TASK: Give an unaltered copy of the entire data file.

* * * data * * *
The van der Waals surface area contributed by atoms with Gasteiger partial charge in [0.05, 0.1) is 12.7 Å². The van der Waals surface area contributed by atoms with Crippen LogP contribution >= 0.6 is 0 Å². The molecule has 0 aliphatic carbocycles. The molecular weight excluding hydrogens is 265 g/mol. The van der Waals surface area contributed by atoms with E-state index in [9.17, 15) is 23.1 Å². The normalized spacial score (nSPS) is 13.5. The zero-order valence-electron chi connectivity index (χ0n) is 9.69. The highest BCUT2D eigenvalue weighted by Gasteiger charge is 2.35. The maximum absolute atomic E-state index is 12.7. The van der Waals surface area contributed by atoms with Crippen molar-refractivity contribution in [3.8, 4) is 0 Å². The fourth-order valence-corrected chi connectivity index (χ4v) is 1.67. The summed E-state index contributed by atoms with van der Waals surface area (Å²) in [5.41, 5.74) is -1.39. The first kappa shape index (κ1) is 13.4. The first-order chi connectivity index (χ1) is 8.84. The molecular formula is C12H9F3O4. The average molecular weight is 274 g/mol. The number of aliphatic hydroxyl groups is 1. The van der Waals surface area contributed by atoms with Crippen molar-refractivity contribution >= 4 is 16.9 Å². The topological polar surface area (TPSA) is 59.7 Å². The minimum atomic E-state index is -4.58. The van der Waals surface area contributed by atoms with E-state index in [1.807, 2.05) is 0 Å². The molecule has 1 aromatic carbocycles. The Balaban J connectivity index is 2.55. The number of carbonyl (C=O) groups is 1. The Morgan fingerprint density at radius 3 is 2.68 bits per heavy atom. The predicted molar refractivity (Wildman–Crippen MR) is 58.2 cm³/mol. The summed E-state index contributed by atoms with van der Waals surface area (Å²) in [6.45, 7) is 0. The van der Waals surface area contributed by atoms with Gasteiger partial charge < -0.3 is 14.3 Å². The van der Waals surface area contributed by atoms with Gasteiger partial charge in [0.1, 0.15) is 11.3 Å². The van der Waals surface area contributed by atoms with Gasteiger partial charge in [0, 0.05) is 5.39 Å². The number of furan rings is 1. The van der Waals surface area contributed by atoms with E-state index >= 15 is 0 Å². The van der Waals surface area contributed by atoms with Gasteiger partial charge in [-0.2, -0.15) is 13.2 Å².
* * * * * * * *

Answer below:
The van der Waals surface area contributed by atoms with Gasteiger partial charge in [0.05, 0.1) is 12.7 Å². The van der Waals surface area contributed by atoms with Crippen LogP contribution >= 0.6 is 0 Å². The molecule has 0 aliphatic carbocycles. The molecular weight excluding hydrogens is 265 g/mol. The van der Waals surface area contributed by atoms with E-state index in [9.17, 15) is 23.1 Å². The normalized spacial score (nSPS) is 13.5. The zero-order valence-electron chi connectivity index (χ0n) is 9.69. The highest BCUT2D eigenvalue weighted by Gasteiger charge is 2.35. The maximum absolute atomic E-state index is 12.7. The van der Waals surface area contributed by atoms with Crippen molar-refractivity contribution in [3.8, 4) is 0 Å². The fourth-order valence-corrected chi connectivity index (χ4v) is 1.67. The summed E-state index contributed by atoms with van der Waals surface area (Å²) in [5.41, 5.74) is -1.39. The first kappa shape index (κ1) is 13.4. The first-order chi connectivity index (χ1) is 8.84. The molecular formula is C12H9F3O4. The average molecular weight is 274 g/mol. The number of aliphatic hydroxyl groups is 1. The van der Waals surface area contributed by atoms with Crippen molar-refractivity contribution >= 4 is 16.9 Å². The topological polar surface area (TPSA) is 59.7 Å². The minimum atomic E-state index is -4.58. The van der Waals surface area contributed by atoms with E-state index in [1.807, 2.05) is 0 Å². The molecule has 1 aromatic carbocycles. The Balaban J connectivity index is 2.55. The number of carbonyl (C=O) groups is 1. The Morgan fingerprint density at radius 3 is 2.68 bits per heavy atom. The predicted molar refractivity (Wildman–Crippen MR) is 58.2 cm³/mol. The summed E-state index contributed by atoms with van der Waals surface area (Å²) in [6.45, 7) is 0. The van der Waals surface area contributed by atoms with Gasteiger partial charge < -0.3 is 14.3 Å². The van der Waals surface area contributed by atoms with Gasteiger partial charge in [0.1, 0.15) is 11.3 Å². The van der Waals surface area contributed by atoms with Gasteiger partial charge in [0, 0.05) is 5.39 Å². The number of furan rings is 1. The van der Waals surface area contributed by atoms with E-state index >= 15 is 0 Å². The van der Waals surface area contributed by atoms with Gasteiger partial charge in [-0.2, -0.15) is 13.2 Å².